If a specific area such as a motor area is regarded as a region of interest, for example, a Brodmann map may be employed. The Brodmann map shows the cerebral cortex that while functionally dividing the cerebral cortex into regions to which numbers are assigned. The relationship of correspondence between the numbers and coordinates representing positions in a standard brain defined by Talairach is already known. Consequently, coefficients of image transformation used to convert the standard brain into an anatomical image are calculated and then used to convert a region, which has a predetermined area number in the Brodmann map, into an image. Thus, a portion of the anatomical image expressing the region of the predetermined numbered area is constructed.

FIG. 9 shows a region selecting means and an example of an image displayed in a case where a predetermined numbered area in the Brodmann map is regarded as a region of interest. A representation expressing a region of interest and a representation expressing a probe position are displayed while being superimposed on an anatomical image 902 of any section within a region-of-interest/probe position display window 901. In a region selection window 903, any Brodmann area number 904 is selected and finalized with a click made in a selection button 905. Alternatively, characters indicating an area number may be entered or any other selecting method may be adopted. Assuming that the aforesaid image transformation method is adopted, the region having the selected Brodmann, area number 904 is converted into an image that will fit the anatomical image, and the resultant image is displayed as representations 906 and 907 expressing a region of interest while being superimposed on the anatomical image 902. A recommended probe position 908 is calculated based on the region of interest, and a representation expressing the recommended probe position is superimposed on the anatomical image 902.

Aside from the Brodmann map, for example, an area labeling method based on coordinates representing positions in an MNI standard brain may be adopted (refer to “Neuroimage” written by N. Tzourio-Mazoyer et al. (vol. 15, pp. 273-289, 2002).

A means of detection of probe position includes, for example, a mechanical method, an optical method, a magnetometric sensor method, an acoustic method, and a method using camera scanning. Any of the methods may be adopted. Herein, the magnetometric probe position detecting method will be described in conjunction with FIG. 11.

A magnetic source 1102 includes three coils that induce magnetic fields in three mutually orthogonal directions, and generates a three-dimensional magnetic field along with the flow of an alternating current induced by a drive circuit 1103. A magnetometric sensor 1107 is fixed to a probe 1104 mounted on the head of a subject 1101. The position at which the magnetometric sensor 1107 is fixed is, for example, a substantial midpoint (sampling point) between an irradiation fiber holder 1105 and a detection fiber holder 1106. Preferably, at least three magnetometric sensors are fixed at different positions. The magnetometric sensor 1107 comprises three mutually orthogonal coils and transfers a detection signal to a detector circuit 1108. The detector circuit 1108 amplifies a current that flows through each of the coils when an alternating magnetic field induced by each of the coils included in the magnetic source 102 penetrates through each of the coils of the magnetometric sensor 1107.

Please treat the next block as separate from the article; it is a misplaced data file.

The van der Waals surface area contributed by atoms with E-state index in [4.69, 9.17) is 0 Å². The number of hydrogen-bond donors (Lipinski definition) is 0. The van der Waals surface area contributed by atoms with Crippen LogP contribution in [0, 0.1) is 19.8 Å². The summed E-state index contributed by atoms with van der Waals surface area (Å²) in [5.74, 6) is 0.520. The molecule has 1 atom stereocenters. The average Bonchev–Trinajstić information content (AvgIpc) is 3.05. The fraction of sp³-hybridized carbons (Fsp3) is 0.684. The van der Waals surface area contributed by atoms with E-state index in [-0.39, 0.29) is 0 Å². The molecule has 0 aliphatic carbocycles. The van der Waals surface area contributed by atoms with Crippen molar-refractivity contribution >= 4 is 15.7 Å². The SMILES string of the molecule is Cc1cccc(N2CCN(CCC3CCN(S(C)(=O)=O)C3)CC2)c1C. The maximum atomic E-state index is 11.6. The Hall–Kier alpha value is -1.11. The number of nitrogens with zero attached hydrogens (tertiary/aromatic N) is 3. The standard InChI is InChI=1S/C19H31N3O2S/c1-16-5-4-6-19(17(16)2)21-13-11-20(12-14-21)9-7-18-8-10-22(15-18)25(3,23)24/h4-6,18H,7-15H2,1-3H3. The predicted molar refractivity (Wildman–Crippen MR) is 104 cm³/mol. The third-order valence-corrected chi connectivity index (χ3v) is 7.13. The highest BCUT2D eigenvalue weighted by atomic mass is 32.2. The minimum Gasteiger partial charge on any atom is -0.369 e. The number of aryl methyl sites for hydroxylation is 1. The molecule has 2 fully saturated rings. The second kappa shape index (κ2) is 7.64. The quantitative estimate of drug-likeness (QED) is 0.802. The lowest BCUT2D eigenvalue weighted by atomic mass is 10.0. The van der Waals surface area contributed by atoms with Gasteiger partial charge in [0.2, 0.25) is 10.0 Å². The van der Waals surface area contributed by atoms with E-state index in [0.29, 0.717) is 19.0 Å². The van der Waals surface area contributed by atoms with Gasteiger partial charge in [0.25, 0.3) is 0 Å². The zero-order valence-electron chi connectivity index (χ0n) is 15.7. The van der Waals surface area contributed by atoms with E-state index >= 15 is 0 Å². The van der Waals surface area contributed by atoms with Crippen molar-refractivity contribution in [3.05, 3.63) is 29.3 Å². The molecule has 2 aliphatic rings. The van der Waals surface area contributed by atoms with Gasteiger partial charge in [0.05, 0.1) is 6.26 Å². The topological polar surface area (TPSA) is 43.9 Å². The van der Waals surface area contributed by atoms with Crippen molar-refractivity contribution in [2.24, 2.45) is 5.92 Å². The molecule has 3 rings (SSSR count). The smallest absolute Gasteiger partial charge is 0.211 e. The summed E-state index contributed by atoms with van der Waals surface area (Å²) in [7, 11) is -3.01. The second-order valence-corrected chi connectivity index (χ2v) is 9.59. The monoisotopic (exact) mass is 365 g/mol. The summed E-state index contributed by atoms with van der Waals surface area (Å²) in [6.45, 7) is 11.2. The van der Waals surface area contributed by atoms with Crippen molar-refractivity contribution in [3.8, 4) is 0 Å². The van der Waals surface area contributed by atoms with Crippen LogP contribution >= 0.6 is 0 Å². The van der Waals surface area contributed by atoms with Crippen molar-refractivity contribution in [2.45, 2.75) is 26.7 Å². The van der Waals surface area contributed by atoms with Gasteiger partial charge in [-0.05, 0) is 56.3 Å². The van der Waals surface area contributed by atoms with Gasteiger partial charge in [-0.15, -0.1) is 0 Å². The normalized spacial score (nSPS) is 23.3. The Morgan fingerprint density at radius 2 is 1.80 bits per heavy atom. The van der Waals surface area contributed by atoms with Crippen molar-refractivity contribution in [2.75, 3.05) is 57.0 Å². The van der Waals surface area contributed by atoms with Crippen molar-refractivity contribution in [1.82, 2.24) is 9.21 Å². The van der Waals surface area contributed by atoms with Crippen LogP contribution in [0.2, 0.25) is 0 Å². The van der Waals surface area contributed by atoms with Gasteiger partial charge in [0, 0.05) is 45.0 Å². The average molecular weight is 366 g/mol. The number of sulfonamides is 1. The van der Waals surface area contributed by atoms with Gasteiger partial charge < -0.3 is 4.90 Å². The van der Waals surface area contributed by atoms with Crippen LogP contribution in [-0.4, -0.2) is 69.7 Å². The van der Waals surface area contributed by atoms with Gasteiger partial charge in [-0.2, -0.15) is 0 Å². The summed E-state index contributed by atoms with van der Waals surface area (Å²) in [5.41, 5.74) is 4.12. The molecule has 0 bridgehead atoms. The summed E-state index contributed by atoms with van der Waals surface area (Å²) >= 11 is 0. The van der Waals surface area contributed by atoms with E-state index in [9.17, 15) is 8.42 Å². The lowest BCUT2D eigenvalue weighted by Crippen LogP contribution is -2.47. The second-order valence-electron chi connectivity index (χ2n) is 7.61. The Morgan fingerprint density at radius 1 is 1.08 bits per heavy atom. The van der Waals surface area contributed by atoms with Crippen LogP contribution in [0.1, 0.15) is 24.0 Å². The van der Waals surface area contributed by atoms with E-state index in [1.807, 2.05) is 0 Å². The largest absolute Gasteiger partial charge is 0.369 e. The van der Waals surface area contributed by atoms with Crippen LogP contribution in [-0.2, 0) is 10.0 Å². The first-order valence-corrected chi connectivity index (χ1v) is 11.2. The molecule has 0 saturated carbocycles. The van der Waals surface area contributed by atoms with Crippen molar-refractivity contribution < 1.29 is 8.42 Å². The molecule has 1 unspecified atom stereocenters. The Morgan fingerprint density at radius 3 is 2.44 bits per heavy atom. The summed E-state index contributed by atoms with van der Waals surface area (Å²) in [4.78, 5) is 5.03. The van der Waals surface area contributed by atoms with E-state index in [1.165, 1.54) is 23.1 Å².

Moreover, the magnetometric sensor 1107 is disposed at least one reference point 1113 on the subject 1101. Positional information on the reference point 1113 is transmitted to a unit to compute real space coordinate 1109. The reference point 1113 is a point on scalp defined in a ten/twenty method that is a standard method for disposing electrodes of EEG, for example, a root of nose(nasion), an occipital point (inion), or a right or left preauricular point. For construction of an anatomical image of the subject 1101, a reference point marker is attached to the reference point 1113 in order to calculate coordinates representing the reference point in a coordinate system defined for the anatomical image. For the reference point marker, a material making the reference point marker easily distinguishable in an anatomical image constructed by an imager of anatomical image should preferably be employed. For example, when an MRI system is used to construct an anatomical image, a capsule enclosing vitamin D, vitamin E, or any other fat-soluble chemical substance is regarded as the reference point marker. When X-ray CT is employed, a metallic ball that absorbs X-rays is regarded as the reference point marker.